Remembering Ron HarmeyerOctober 1st, 2012 at 9:27 pm by markmellinger under Politics
Ron Harmeyer was a man whose reputation literally preceded him. In late 1997, I was a 21-year-old working mostly behind the scenes at WISH-TV, our sister station in Indianapolis. The folks there were kind enough to let me do some fill-in reporting and sports anchoring, which had given me enough material to land a job as a reporter at WANE. When one of the photographers at WISH heard I had accepted the job at WANE, he exclaimed (with a grin on his face and a hint of a chuckle in his voice), “Oh, you’ll be working with Ron Harmeyer.” His tone suggested Ron Harmeyer was a WANE mainstay, a good guy, and a bit of a character.
It didn’t take me long to realize he was right on every count. Ron spent 48 years at NewsChannel 15, many of them as our chief photographer. Several of us just called him “Chief.” We lost him Friday to cancer, but he certainly packed a lot into his 68 years. Ron worked with some of the legends of the news business like Fred Friendly and Dan Rather, shot interviews with presidential candidates and at least one sitting vice president, and traveled the country shooting special stories in such far-flung places as Texas, Colorado, and Washington, D.C. He covered virtually every significant news story affecting Fort Wayne over the past four decades, giving viewers at home a close-up view of floods, fires, and furious winter storms. With a resume like that, he was more than worthy of the Indiana Associated Press Hall of Fame induction he received in 2011.
That was Ron’s remarkable career in a nutshell. But what those of us who knew him well will really miss is his one-of-a-kind personality. Here are some of my quick memories of Ron Harmeyer, the person:
-Ron never had stars in his eyes. He was perfectly content to raise his family in his hometown and to work at a job he loved. To my knowledge, Ron never had any ambition to climb the corporate ladder or move to a bigger city. He didn’t have that wanderlust that caused him to wonder if he was missing out on something better. Certainly there’s nothing wrong with wanting to advance a career or experience the adventure of moving to another place, but that just wasn’t in Ron. I admire his contentment.
-Ron truly loved his family. Pictures of his wife and kids always held prominent places at his desk and in his work truck and he never tired of talking about them. He also never failed to ask me how my own family was doing. Both Ron and I met our wives at the station, so we shared that bond. Kathy was the love of his life and, of all the blessings WANE brought Ron, he counted her and their children to be the most significant.
-Ron was proud of Fort Wayne and WANE-TV. It drove him nuts when he suspected other people in our business of viewing Fort Wayne as a second-class city or WANE as a second-class station. He would regularly say, “The bathrooms in Indianapolis smell the same as the bathrooms in Fort Wayne.”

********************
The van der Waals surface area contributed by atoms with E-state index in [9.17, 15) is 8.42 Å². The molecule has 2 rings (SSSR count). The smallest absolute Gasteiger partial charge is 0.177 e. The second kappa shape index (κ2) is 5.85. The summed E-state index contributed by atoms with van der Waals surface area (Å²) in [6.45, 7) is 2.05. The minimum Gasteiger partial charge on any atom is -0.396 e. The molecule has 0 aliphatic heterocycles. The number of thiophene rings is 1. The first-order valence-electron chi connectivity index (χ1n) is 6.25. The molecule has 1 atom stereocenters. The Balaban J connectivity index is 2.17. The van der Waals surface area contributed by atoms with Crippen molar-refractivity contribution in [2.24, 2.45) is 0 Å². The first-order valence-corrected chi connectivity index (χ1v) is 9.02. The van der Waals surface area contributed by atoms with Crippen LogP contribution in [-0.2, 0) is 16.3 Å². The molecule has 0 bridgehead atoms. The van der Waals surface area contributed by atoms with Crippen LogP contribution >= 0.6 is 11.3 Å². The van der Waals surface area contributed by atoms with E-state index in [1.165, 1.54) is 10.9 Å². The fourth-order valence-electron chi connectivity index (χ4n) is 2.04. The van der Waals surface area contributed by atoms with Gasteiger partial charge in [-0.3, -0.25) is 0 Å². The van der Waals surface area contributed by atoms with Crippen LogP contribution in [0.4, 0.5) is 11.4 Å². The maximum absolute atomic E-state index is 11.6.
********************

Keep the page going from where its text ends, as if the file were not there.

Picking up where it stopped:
-Ron was predictable. Being the congenial guy that he was, he would always ask where I wanted to eat when we were out on the road. But I knew there were only two answers he was looking for: Bob Evans or Cracker Barrel, even if we were in another state where it might’ve been fun to sample the unique local cuisine. I got a kick out of that and I loved it. Ron was a guy who liked what was familiar and enjoyed getting into a routine, and I’m much the same way. Sipping coffee with Ron and talking about life was always a real highlight of any trip we took.
-Ron was funny. His imitations of people he perceived to be arrogant were classic. His own voice was somewhat Andy Rooney-like and was often imitated, but never completely duplicated. The “short cuts” he took to get back to the station always seemed to take longer than the more direct routes. And I’m not sure he ever actually reached the speed limit when I was in the truck with him.
-Ron was a mentor and encourager. Just ask the legions of news photographers he trained, and each will tell you a story of how Ron showed them the ropes: how to handle yourself at an accident scene, how to shoot a fire, what to do when an interview subject is nervous, and so much more. To us reporters, he constantly stressed the importance of having good contacts and complimented us when a contact we had made led WANE to a scoop. That really got Ron’s juices flowing. He loved the news business and especially loved it when WANE was doing great journalism.
All of this is only scratching the surface, but it gives you some idea of why so many of us loved this man. He was a terrific journalist, photographer, and human being. Even in his later years -when the cancer started to take its toll on his skills- his wit, wisdom, enthusiasm for work and life, and funny quirks endeared him to the newsroom and made him a valuable presence to have around. What a treasure he was, and how we miss him already. Rest in peace, Chief.
*EDITOR’S NOTE: I will be on vacation for the better part of the next couple weeks and will return to blogging when I return to work.*